many women lost their industrial jobs but returned to clerical jobs
Yes, there are some instances that a person can get a repossessed car back in the state of Iowa. If the person pays all the money owed plus a repo fee, the car may be returned.
Return it to the dealer.
As soon as your vehicle is delivered tot he storage lot, it is typically inventoried. That is all personal items are listed and placed in storage. Upon your request, these items will be returned to you. Keep in mind thought that you may be required to pay storage for these items before they will be returned.
In New Jersey, it is the responsibility of the person who registered the vehicle. When the vehicle is repossessed, the person from whom it was taken will be contacted to allow them to pick up their belongings. At this time, they will be given the plates as well as any other personal items left in the vehicle. They can then be returned to the agency.
NOT unless the contract stipulates that it will be. Otherwise, it is a contract in DEFAULT with the collateral in the lenders possession.
Payments made after a car is repossessed will no longer be returned to the debtor. In fact, the lender can still require the debtor to pay the remaining balance of the loan.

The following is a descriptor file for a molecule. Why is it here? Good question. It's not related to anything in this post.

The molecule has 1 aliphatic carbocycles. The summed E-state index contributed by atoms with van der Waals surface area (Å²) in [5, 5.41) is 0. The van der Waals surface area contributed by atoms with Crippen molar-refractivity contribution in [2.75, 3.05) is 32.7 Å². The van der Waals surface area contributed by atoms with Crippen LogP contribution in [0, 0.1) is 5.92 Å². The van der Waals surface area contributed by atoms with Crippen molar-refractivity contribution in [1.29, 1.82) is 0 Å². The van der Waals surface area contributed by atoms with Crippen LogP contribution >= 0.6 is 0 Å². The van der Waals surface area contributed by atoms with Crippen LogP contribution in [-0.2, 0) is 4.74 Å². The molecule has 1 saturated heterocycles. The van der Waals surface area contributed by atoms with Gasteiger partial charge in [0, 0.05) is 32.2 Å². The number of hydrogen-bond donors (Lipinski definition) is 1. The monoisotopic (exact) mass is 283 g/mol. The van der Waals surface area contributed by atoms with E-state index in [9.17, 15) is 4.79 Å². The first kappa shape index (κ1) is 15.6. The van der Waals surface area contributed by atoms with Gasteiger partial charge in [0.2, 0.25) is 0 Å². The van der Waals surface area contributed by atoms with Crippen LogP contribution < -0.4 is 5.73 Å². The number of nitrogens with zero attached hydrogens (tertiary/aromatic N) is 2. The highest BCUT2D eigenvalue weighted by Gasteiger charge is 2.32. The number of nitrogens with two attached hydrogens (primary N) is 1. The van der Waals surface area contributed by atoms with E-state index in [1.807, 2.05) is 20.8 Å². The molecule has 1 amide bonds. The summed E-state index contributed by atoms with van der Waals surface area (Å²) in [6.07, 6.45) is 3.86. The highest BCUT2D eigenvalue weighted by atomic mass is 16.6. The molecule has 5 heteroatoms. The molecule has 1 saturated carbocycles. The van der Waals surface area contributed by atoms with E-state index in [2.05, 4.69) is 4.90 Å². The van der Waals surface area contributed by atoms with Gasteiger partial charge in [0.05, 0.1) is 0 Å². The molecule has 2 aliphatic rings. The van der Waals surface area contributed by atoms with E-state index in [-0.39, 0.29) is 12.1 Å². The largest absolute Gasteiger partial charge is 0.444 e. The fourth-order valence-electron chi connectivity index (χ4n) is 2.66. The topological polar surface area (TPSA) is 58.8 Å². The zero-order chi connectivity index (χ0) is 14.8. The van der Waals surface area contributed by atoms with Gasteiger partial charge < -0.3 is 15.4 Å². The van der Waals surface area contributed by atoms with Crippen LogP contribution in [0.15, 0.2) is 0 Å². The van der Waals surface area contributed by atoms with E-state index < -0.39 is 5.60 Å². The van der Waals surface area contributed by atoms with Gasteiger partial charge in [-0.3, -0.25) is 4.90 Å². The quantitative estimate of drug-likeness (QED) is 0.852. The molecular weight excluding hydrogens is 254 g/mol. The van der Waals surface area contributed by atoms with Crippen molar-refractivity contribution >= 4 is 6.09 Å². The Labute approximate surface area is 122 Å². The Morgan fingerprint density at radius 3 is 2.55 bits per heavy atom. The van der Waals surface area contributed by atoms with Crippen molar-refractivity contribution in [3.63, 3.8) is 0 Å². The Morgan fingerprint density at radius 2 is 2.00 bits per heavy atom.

Not Legally. The age of majority in New York is 18. The minor's parents would have legal recourse to have the minor child returned to their custody if they objected to the move.
The motor home is sold and the money received from that is used to pay the difference. Any money left over will be returned t the owner.
Depends upon the contract wording. If sold 'as is' then there is no recourse. Most used cars have no implied warranty or guarantee - hence why they are termed 'used'.
The question is unclear. If the repossession agent broke into a garage or other structure to secure a vehicle, then he is in violation of law, state and federal law. This being the case, you would do as you would for any other breaking and entering situation...call the police and file charges.Additionally, if this is the case, you would hire a civil litigator to file a claim in state and federal courts against the driver, anyone who was with him at the time, and the company that employs him for violation of the FDCPA (Fair Debt Collections Practices Act) and pertinent state laws. The federal law permits at least $50,000 in court cost, $50,000 in legal fees, and substantial punitive damages. Not to mention, a vehicle repossessed in such a scenario has been wrongfully repossessed and must be returned at no cost to you.If the vehicle was simply repossessed because you failed to honor the loan contract, then there was no breaking and entering, and you have no recourse.